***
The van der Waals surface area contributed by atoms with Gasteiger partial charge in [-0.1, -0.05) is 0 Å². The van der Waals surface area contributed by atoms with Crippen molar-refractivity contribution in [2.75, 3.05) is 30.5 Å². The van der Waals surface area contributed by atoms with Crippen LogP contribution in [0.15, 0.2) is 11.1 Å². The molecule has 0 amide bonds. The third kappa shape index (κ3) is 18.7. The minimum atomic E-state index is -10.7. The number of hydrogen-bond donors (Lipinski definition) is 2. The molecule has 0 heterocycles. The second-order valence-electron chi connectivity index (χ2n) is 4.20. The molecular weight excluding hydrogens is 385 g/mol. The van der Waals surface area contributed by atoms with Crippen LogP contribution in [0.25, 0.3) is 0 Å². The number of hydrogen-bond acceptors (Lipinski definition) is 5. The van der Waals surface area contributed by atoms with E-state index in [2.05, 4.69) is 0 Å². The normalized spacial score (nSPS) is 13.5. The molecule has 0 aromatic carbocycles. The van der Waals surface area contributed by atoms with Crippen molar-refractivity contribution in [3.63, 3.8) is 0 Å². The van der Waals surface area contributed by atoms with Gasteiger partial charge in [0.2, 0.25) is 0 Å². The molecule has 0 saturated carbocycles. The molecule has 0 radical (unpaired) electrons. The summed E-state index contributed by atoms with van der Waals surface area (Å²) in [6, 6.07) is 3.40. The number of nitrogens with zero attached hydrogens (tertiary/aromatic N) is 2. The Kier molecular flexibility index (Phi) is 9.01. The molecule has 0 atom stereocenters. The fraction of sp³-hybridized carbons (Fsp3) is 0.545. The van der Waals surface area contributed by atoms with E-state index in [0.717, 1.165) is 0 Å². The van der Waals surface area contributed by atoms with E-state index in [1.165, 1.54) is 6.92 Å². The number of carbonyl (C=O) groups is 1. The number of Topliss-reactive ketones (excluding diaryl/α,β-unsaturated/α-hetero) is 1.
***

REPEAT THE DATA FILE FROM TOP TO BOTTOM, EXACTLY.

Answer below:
The van der Waals surface area contributed by atoms with Gasteiger partial charge in [-0.1, -0.05) is 0 Å². The van der Waals surface area contributed by atoms with Crippen molar-refractivity contribution in [2.75, 3.05) is 30.5 Å². The van der Waals surface area contributed by atoms with Crippen LogP contribution in [0.15, 0.2) is 11.1 Å². The molecule has 0 amide bonds. The third kappa shape index (κ3) is 18.7. The minimum atomic E-state index is -10.7. The number of hydrogen-bond donors (Lipinski definition) is 2. The molecule has 0 heterocycles. The second-order valence-electron chi connectivity index (χ2n) is 4.20. The molecular weight excluding hydrogens is 385 g/mol. The van der Waals surface area contributed by atoms with Crippen LogP contribution in [0.25, 0.3) is 0 Å². The number of hydrogen-bond acceptors (Lipinski definition) is 5. The van der Waals surface area contributed by atoms with E-state index in [2.05, 4.69) is 0 Å². The normalized spacial score (nSPS) is 13.5. The molecule has 0 aromatic carbocycles. The van der Waals surface area contributed by atoms with Crippen molar-refractivity contribution in [3.63, 3.8) is 0 Å². The van der Waals surface area contributed by atoms with Gasteiger partial charge in [0.2, 0.25) is 0 Å². The molecule has 0 saturated carbocycles. The molecule has 0 radical (unpaired) electrons. The summed E-state index contributed by atoms with van der Waals surface area (Å²) in [6, 6.07) is 3.40. The number of nitrogens with zero attached hydrogens (tertiary/aromatic N) is 2. The Kier molecular flexibility index (Phi) is 9.01. The molecule has 0 atom stereocenters. The fraction of sp³-hybridized carbons (Fsp3) is 0.545. The van der Waals surface area contributed by atoms with E-state index in [0.717, 1.165) is 0 Å². The van der Waals surface area contributed by atoms with E-state index in [1.165, 1.54) is 6.92 Å². The number of carbonyl (C=O) groups is 1. The number of Topliss-reactive ketones (excluding diaryl/α,β-unsaturated/α-hetero) is 1.